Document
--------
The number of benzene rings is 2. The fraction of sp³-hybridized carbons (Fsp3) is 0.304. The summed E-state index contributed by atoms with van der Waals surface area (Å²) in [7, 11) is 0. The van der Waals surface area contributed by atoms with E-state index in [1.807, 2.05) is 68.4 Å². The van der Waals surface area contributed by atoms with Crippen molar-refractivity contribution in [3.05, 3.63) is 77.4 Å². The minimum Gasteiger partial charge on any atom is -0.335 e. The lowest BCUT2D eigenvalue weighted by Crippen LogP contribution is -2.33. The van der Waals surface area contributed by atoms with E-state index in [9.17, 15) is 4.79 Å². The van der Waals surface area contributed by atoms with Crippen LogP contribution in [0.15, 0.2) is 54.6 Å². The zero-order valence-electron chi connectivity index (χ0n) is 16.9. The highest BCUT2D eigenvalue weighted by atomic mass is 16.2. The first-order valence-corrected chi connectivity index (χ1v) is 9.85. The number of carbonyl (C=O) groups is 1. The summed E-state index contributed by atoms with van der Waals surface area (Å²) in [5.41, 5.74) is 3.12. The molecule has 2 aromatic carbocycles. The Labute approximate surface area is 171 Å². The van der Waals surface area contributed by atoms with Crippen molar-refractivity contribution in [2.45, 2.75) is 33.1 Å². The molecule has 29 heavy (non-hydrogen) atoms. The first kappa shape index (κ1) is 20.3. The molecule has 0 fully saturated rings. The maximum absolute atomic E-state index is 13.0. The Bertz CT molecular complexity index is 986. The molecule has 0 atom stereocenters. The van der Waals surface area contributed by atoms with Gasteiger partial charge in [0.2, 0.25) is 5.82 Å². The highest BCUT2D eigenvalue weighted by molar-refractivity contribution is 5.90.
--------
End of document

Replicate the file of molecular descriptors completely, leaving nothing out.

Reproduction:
The number of benzene rings is 2. The fraction of sp³-hybridized carbons (Fsp3) is 0.304. The summed E-state index contributed by atoms with van der Waals surface area (Å²) in [7, 11) is 0. The van der Waals surface area contributed by atoms with E-state index in [1.807, 2.05) is 68.4 Å². The van der Waals surface area contributed by atoms with Crippen molar-refractivity contribution in [3.05, 3.63) is 77.4 Å². The minimum Gasteiger partial charge on any atom is -0.335 e. The lowest BCUT2D eigenvalue weighted by Crippen LogP contribution is -2.33. The van der Waals surface area contributed by atoms with E-state index in [9.17, 15) is 4.79 Å². The van der Waals surface area contributed by atoms with Crippen LogP contribution in [0.15, 0.2) is 54.6 Å². The zero-order valence-electron chi connectivity index (χ0n) is 16.9. The highest BCUT2D eigenvalue weighted by atomic mass is 16.2. The first-order valence-corrected chi connectivity index (χ1v) is 9.85. The number of carbonyl (C=O) groups is 1. The summed E-state index contributed by atoms with van der Waals surface area (Å²) in [5.41, 5.74) is 3.12. The molecule has 2 aromatic carbocycles. The Labute approximate surface area is 171 Å². The van der Waals surface area contributed by atoms with Crippen molar-refractivity contribution in [2.45, 2.75) is 33.1 Å². The molecule has 29 heavy (non-hydrogen) atoms. The first kappa shape index (κ1) is 20.3. The molecule has 0 fully saturated rings. The maximum absolute atomic E-state index is 13.0. The Bertz CT molecular complexity index is 986. The molecule has 0 atom stereocenters. The van der Waals surface area contributed by atoms with Gasteiger partial charge in [0.2, 0.25) is 5.82 Å². The highest BCUT2D eigenvalue weighted by molar-refractivity contribution is 5.90.